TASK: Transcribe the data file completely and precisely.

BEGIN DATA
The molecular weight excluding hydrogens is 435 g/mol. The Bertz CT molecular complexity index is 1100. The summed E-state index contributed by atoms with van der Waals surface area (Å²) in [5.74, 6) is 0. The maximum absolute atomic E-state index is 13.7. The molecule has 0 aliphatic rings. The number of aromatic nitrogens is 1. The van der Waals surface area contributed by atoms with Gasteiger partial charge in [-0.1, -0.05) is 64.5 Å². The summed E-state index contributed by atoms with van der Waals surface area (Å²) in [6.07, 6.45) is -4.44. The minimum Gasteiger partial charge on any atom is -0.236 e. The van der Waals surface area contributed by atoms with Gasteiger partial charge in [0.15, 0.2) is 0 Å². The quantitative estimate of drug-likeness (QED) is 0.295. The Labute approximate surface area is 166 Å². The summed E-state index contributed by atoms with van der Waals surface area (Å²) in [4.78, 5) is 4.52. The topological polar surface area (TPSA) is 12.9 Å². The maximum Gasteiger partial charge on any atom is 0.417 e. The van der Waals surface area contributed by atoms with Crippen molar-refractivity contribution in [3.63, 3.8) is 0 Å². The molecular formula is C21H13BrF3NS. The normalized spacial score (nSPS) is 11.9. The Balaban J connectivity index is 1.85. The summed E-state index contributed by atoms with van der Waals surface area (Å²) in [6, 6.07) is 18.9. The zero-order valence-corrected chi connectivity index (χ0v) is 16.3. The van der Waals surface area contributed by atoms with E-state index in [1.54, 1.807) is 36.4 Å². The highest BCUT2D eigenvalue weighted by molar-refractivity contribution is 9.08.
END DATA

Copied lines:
The molecular weight excluding hydrogens is 435 g/mol. The Bertz CT molecular complexity index is 1100. The summed E-state index contributed by atoms with van der Waals surface area (Å²) in [5.74, 6) is 0. The maximum absolute atomic E-state index is 13.7. The molecule has 0 aliphatic rings. The number of aromatic nitrogens is 1. The van der Waals surface area contributed by atoms with Gasteiger partial charge in [-0.1, -0.05) is 64.5 Å². The summed E-state index contributed by atoms with van der Waals surface area (Å²) in [6.07, 6.45) is -4.44. The minimum Gasteiger partial charge on any atom is -0.236 e. The van der Waals surface area contributed by atoms with Gasteiger partial charge in [0.15, 0.2) is 0 Å². The quantitative estimate of drug-likeness (QED) is 0.295. The Labute approximate surface area is 166 Å². The summed E-state index contributed by atoms with van der Waals surface area (Å²) in [4.78, 5) is 4.52. The topological polar surface area (TPSA) is 12.9 Å². The maximum Gasteiger partial charge on any atom is 0.417 e. The van der Waals surface area contributed by atoms with Crippen molar-refractivity contribution in [3.63, 3.8) is 0 Å². The molecular formula is C21H13BrF3NS. The normalized spacial score (nSPS) is 11.9. The Balaban J connectivity index is 1.85. The summed E-state index contributed by atoms with van der Waals surface area (Å²) in [6, 6.07) is 18.9. The zero-order valence-corrected chi connectivity index (χ0v) is 16.3. The van der Waals surface area contributed by atoms with E-state index in [1.54, 1.807) is 36.4 Å². The highest BCUT2D eigenvalue weighted by molar-refractivity contribution is 9.08.